The advance estimate of US Q3 2014 GDP hit Thursday, data showing the world’s largest economy grew at a 3.5% seasonally adjusted annual rate (SAAR) in the quarter. It’s a deceleration from Q2’s 4.6%, but still respectable—and above the US’s post-war average growth rate. It also topped analysts’ estimates of 3.0%. Now, this report will be revised and revised, then probably revised again much later, and revised yet again each and every time the US Bureau of Economic Analysis (BEA) decides to rejigger the tally, which it does every few years.[i] But still, the reading confirms US expansion continued in Q3. And the reaction to this data suggests skepticism remains—showing investors aren’t irrationally celebrating today.
Here is a collection of factoids from the report:
Consumer spending rose 1.8% in Q3, adding 1.2 percentage points to growth.
Gross private investment—the broad category including business investment in structures, equipment, R&D, residential real estate and inventory change—rose 1%, adding a measly 0.17 percentage point to growth.
But before you jump on the “businesses’ aren’t spending” bandwagon consider: business investment in structures, equipment and intellectual property rose 3.8%, 7.2% and 4.2%, respectively—adding a combined 0.68 percentage point to growth.
Residential real estate also positively contributed, with its 1.8% SAAR adding 0.06 percentage point to growth.
The category’s overall meager 0.17 percentage point contribution to growth was due to inventories falling, which detracted 0.57 percentage point from headline GDP.
Government spending was basically flat save for national defense, which rose by 16.0%, contributing two-thirds of a percentage point to growth.
Net exports added 1.32 percentage points to growth, though this wasn’t all rosy news.
Exports rose 7.8% SAAR in the quarter, but imports fell -1.7%. Falling imports add to GDP but can indicate weakening demand—eek—though we believe there are likely extenuating circumstances here.[ii]
Here is a picture.
Exhibit 1: Contributions to Headline Real GDP Growth (In Percentage Points)
Source: US Bureau of Economic Analysis. All figures are at seasonally adjusted annual rates.
As for the media take, this was a mixed bag. Many hailed the quarter’s solid growth but also suggested it isn’t likely to repeat.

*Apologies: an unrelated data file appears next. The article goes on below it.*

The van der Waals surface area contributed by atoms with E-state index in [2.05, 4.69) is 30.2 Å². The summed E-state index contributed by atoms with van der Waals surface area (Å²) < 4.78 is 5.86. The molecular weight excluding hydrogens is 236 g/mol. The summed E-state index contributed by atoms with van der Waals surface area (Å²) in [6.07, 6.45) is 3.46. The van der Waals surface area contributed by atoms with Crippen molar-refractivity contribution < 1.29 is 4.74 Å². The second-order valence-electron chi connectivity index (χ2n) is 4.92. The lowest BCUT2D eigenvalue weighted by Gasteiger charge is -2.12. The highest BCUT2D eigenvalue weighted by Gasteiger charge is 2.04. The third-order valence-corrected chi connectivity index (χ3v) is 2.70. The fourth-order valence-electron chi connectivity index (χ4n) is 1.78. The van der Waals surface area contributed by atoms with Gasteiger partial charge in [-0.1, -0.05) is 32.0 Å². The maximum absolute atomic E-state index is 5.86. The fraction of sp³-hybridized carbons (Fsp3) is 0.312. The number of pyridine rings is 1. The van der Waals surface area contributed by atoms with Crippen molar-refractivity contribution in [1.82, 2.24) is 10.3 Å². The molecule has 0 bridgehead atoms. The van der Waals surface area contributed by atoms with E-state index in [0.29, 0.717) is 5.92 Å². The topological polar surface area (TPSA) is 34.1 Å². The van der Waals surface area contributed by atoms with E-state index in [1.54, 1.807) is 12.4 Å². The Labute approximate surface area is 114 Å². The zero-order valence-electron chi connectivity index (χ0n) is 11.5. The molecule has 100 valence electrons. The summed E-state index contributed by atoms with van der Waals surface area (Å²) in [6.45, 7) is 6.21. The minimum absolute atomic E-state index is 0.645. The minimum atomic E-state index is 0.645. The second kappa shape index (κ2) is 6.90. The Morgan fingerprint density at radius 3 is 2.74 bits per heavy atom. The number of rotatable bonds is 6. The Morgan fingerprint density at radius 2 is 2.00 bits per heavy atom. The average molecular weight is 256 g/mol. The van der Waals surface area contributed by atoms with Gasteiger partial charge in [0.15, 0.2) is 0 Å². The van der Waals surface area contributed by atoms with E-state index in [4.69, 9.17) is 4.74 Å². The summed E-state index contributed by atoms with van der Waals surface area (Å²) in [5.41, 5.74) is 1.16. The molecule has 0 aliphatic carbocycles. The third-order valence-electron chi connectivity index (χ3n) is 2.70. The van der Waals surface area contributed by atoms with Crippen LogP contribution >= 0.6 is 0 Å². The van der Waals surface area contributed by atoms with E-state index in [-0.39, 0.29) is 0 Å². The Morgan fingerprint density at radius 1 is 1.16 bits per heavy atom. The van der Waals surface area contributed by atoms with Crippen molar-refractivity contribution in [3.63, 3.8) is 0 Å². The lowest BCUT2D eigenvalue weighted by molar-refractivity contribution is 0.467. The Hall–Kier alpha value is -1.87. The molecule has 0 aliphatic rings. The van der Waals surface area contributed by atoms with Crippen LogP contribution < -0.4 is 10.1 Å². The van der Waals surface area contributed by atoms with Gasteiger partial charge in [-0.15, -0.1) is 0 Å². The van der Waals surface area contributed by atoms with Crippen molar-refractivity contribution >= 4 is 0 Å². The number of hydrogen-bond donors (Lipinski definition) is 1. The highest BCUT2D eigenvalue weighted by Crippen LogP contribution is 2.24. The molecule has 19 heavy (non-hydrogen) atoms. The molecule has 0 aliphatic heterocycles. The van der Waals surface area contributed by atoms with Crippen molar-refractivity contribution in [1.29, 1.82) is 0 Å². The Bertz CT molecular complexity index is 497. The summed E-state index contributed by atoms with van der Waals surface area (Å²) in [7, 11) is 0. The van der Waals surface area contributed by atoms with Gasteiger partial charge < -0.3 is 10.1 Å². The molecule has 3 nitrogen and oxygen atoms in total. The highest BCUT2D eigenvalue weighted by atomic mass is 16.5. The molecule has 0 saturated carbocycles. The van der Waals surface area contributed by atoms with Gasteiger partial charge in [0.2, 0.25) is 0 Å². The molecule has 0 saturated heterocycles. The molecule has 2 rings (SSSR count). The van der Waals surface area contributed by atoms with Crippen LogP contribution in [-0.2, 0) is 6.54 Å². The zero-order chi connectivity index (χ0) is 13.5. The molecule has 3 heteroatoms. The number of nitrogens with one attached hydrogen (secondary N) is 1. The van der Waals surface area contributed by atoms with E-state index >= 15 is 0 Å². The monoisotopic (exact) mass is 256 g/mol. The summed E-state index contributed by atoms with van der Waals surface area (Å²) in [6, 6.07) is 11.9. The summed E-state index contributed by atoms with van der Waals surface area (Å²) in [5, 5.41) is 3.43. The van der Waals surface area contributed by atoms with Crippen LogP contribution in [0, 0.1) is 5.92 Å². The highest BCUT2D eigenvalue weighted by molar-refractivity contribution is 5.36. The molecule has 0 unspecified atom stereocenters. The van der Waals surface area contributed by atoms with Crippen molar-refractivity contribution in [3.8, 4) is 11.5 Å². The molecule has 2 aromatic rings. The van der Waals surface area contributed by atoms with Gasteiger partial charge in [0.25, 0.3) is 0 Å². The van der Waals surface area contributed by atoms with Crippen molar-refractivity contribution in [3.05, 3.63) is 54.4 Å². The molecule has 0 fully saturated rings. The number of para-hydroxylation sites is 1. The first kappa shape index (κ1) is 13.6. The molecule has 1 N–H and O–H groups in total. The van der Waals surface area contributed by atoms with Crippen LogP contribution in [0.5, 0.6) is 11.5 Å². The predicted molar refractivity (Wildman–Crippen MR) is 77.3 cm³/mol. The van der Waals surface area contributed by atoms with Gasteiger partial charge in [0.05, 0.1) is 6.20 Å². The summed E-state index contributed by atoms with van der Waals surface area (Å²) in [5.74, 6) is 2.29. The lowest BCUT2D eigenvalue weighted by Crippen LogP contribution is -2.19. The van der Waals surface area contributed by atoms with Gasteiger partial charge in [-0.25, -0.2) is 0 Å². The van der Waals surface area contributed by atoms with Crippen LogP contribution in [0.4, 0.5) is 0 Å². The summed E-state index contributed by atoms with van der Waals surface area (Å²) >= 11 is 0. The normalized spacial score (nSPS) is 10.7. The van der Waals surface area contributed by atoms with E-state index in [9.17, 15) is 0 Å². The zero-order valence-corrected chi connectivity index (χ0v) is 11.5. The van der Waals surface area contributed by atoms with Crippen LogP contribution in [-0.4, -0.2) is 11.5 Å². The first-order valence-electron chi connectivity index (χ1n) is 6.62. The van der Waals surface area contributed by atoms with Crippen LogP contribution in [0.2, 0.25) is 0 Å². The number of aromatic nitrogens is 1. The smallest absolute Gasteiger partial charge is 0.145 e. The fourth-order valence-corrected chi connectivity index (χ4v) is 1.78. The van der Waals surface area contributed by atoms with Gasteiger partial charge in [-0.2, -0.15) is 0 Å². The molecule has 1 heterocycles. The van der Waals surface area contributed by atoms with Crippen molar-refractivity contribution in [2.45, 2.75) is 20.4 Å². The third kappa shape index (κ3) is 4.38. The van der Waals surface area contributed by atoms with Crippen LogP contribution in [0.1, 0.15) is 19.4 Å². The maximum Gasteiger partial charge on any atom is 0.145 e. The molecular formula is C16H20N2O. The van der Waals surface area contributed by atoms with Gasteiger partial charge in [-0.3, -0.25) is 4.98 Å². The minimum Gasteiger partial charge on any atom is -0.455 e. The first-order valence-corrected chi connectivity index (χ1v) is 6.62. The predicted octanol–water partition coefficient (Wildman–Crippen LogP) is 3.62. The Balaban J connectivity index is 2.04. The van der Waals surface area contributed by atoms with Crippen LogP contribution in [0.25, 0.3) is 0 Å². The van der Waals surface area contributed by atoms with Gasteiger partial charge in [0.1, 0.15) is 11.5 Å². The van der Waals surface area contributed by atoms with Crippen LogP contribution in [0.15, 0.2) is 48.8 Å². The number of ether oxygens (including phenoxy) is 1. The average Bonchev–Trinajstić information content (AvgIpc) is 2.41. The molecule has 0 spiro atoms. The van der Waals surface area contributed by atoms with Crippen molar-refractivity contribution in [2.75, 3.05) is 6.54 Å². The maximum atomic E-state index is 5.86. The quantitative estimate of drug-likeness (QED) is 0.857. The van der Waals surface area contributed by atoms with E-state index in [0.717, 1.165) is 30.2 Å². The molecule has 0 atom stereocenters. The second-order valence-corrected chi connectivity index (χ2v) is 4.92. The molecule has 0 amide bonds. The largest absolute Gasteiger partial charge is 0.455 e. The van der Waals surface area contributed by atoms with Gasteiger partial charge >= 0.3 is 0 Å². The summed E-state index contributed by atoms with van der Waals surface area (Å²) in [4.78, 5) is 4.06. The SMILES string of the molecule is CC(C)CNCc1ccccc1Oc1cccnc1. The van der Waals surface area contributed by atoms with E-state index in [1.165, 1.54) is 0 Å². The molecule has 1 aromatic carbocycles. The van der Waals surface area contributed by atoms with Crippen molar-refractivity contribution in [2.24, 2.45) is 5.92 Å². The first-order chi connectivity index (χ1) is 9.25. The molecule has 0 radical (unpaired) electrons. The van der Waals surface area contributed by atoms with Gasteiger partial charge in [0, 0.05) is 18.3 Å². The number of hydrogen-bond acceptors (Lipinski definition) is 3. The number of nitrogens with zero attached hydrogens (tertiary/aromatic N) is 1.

As one put it, “One question now is how the economy will fare amid a global growth slowdown that has strengthened the dollar, hurting U.S. exporters…..” Yet there is scant evidence the globe is so much weaker now than it has been for years, and the dollar rose sharply in Q3—while exports grew 7.8%. Hard to see how such a weak world gobbled up more expensive US goods at a quick clip—unless that theory is a wee bit wide of the mark. Now, export figures will be revised[iii], but barring a really dramatic shift, seems like the world kinda helped US growth, not the opposite.
Another odd thing the media did was use strange analogies to sports with little relevancy to the data. Like this one, from an article quick to label this GDP report a non-game changer: “The U.S. economy expanded at a 3.5% annualized rate in the third quarter. What’s that mean? Is that a San Francisco Giants World Series game seven, historic for-the-ages victory? Or is it more like a New York Mets, mid-July win: nice, but you have a distinct fear that it’s not going to amount to much of anything?” We will award one point to this analogy for timeliness, but whaaaaaaaaaat? We are going to subtract five points for confusion. First, the claiming the US economy needs a growth “game changer” is itself a swing-and-a-miss[iv]—but importantly, what do any of the other words actually mean? We are talking about a three-month stretch during Year Six of an economic expansion—why do we even need a false choice about its significance? It is just a backward-looking thing.